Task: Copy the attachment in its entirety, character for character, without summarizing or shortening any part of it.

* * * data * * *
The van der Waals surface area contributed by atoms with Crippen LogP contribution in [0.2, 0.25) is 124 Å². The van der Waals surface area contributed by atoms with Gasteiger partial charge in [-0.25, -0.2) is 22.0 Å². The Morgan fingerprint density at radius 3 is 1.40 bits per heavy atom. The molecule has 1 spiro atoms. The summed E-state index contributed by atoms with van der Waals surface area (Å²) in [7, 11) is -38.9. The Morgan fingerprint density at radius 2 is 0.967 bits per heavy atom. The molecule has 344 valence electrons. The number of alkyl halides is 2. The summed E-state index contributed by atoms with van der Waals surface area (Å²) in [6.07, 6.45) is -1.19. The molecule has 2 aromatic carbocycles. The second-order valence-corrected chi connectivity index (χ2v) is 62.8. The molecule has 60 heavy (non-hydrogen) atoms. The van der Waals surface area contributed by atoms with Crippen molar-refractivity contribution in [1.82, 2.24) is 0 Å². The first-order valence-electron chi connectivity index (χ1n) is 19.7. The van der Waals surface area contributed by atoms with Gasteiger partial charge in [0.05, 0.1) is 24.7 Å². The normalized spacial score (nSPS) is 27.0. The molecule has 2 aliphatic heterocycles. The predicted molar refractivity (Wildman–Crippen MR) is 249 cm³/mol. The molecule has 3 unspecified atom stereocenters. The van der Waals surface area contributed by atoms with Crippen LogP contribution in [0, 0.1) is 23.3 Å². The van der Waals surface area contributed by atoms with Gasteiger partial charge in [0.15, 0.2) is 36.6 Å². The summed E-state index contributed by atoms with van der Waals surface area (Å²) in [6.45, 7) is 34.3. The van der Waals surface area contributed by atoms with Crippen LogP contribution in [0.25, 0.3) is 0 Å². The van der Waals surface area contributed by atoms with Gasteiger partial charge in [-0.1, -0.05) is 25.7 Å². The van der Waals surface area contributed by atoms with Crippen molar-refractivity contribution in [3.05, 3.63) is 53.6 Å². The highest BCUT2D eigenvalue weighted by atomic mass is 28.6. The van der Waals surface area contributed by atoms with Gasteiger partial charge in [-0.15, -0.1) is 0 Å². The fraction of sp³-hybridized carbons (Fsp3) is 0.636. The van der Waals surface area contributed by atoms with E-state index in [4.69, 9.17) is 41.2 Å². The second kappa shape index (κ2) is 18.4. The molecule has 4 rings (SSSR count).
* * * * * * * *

The van der Waals surface area contributed by atoms with Crippen LogP contribution in [0.2, 0.25) is 124 Å². The van der Waals surface area contributed by atoms with Gasteiger partial charge in [-0.25, -0.2) is 22.0 Å². The Morgan fingerprint density at radius 3 is 1.40 bits per heavy atom. The molecule has 1 spiro atoms. The summed E-state index contributed by atoms with van der Waals surface area (Å²) in [7, 11) is -38.9. The Morgan fingerprint density at radius 2 is 0.967 bits per heavy atom. The molecule has 344 valence electrons. The number of alkyl halides is 2. The summed E-state index contributed by atoms with van der Waals surface area (Å²) in [6.07, 6.45) is -1.19. The molecule has 2 aromatic carbocycles. The second-order valence-corrected chi connectivity index (χ2v) is 62.8. The molecule has 60 heavy (non-hydrogen) atoms. The van der Waals surface area contributed by atoms with Crippen molar-refractivity contribution in [1.82, 2.24) is 0 Å². The first-order valence-electron chi connectivity index (χ1n) is 19.7. The van der Waals surface area contributed by atoms with Gasteiger partial charge in [0.05, 0.1) is 24.7 Å². The normalized spacial score (nSPS) is 27.0. The molecule has 2 aliphatic heterocycles. The predicted molar refractivity (Wildman–Crippen MR) is 249 cm³/mol. The molecule has 3 unspecified atom stereocenters. The van der Waals surface area contributed by atoms with Crippen LogP contribution in [0, 0.1) is 23.3 Å². The van der Waals surface area contributed by atoms with Gasteiger partial charge in [0.15, 0.2) is 36.6 Å². The summed E-state index contributed by atoms with van der Waals surface area (Å²) in [6.45, 7) is 34.3. The van der Waals surface area contributed by atoms with Crippen LogP contribution in [0.25, 0.3) is 0 Å². The van der Waals surface area contributed by atoms with Gasteiger partial charge in [-0.1, -0.05) is 25.7 Å². The van der Waals surface area contributed by atoms with Crippen molar-refractivity contribution in [3.05, 3.63) is 53.6 Å². The highest BCUT2D eigenvalue weighted by atomic mass is 28.6. The van der Waals surface area contributed by atoms with Gasteiger partial charge in [-0.15, -0.1) is 0 Å². The fraction of sp³-hybridized carbons (Fsp3) is 0.636. The van der Waals surface area contributed by atoms with E-state index in [4.69, 9.17) is 41.2 Å². The second kappa shape index (κ2) is 18.4. The molecule has 4 rings (SSSR count).